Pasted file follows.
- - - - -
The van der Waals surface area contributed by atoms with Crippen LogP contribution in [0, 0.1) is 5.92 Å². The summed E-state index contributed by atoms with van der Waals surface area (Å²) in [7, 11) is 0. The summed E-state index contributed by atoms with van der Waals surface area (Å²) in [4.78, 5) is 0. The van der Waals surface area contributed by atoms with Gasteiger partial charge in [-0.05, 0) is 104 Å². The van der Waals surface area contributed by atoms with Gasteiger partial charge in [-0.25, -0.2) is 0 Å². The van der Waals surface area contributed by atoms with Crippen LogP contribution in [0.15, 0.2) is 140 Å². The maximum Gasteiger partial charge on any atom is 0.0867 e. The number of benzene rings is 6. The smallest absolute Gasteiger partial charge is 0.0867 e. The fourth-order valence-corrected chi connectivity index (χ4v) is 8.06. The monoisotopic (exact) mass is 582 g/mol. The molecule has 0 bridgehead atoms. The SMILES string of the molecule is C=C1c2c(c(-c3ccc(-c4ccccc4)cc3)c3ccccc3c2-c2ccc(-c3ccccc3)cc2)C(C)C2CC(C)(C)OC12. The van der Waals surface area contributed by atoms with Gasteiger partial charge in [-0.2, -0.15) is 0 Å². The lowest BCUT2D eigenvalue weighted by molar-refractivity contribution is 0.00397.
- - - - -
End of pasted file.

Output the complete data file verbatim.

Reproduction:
The van der Waals surface area contributed by atoms with Crippen LogP contribution in [0, 0.1) is 5.92 Å². The summed E-state index contributed by atoms with van der Waals surface area (Å²) in [7, 11) is 0. The summed E-state index contributed by atoms with van der Waals surface area (Å²) in [4.78, 5) is 0. The van der Waals surface area contributed by atoms with Gasteiger partial charge in [-0.05, 0) is 104 Å². The van der Waals surface area contributed by atoms with Gasteiger partial charge in [-0.25, -0.2) is 0 Å². The van der Waals surface area contributed by atoms with Crippen LogP contribution in [0.15, 0.2) is 140 Å². The maximum Gasteiger partial charge on any atom is 0.0867 e. The number of benzene rings is 6. The smallest absolute Gasteiger partial charge is 0.0867 e. The fourth-order valence-corrected chi connectivity index (χ4v) is 8.06. The monoisotopic (exact) mass is 582 g/mol. The molecule has 0 bridgehead atoms. The SMILES string of the molecule is C=C1c2c(c(-c3ccc(-c4ccccc4)cc3)c3ccccc3c2-c2ccc(-c3ccccc3)cc2)C(C)C2CC(C)(C)OC12. The van der Waals surface area contributed by atoms with Gasteiger partial charge in [-0.2, -0.15) is 0 Å². The lowest BCUT2D eigenvalue weighted by molar-refractivity contribution is 0.00397.